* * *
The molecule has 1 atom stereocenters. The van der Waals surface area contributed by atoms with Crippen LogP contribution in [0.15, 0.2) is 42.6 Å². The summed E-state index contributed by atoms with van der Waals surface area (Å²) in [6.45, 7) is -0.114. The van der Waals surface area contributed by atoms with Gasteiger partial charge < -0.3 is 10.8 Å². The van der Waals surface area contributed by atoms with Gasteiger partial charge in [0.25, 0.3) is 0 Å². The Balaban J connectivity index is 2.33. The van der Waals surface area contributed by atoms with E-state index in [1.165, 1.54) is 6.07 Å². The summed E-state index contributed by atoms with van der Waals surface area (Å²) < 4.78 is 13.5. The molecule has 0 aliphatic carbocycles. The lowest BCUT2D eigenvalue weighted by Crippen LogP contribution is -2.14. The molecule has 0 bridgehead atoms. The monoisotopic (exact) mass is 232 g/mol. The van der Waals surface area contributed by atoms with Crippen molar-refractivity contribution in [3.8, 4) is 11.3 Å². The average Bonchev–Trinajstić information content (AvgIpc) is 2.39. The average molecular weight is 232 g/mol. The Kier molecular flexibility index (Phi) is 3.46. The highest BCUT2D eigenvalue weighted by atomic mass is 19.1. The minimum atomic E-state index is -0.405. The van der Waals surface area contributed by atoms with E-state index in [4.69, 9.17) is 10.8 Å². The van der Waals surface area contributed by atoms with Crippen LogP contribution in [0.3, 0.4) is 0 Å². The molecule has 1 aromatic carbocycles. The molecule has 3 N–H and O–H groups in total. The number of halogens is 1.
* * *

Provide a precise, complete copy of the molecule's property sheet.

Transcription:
The molecule has 1 atom stereocenters. The van der Waals surface area contributed by atoms with Crippen LogP contribution in [0.15, 0.2) is 42.6 Å². The summed E-state index contributed by atoms with van der Waals surface area (Å²) in [6.45, 7) is -0.114. The van der Waals surface area contributed by atoms with Gasteiger partial charge < -0.3 is 10.8 Å². The van der Waals surface area contributed by atoms with Gasteiger partial charge in [0.25, 0.3) is 0 Å². The Balaban J connectivity index is 2.33. The van der Waals surface area contributed by atoms with E-state index in [1.165, 1.54) is 6.07 Å². The summed E-state index contributed by atoms with van der Waals surface area (Å²) < 4.78 is 13.5. The molecule has 0 aliphatic carbocycles. The lowest BCUT2D eigenvalue weighted by Crippen LogP contribution is -2.14. The molecule has 0 bridgehead atoms. The monoisotopic (exact) mass is 232 g/mol. The van der Waals surface area contributed by atoms with Crippen molar-refractivity contribution in [3.8, 4) is 11.3 Å². The average Bonchev–Trinajstić information content (AvgIpc) is 2.39. The average molecular weight is 232 g/mol. The Kier molecular flexibility index (Phi) is 3.46. The highest BCUT2D eigenvalue weighted by atomic mass is 19.1. The minimum atomic E-state index is -0.405. The van der Waals surface area contributed by atoms with E-state index in [4.69, 9.17) is 10.8 Å². The van der Waals surface area contributed by atoms with Crippen LogP contribution in [0.3, 0.4) is 0 Å². The molecule has 1 aromatic carbocycles. The molecule has 3 N–H and O–H groups in total. The number of halogens is 1.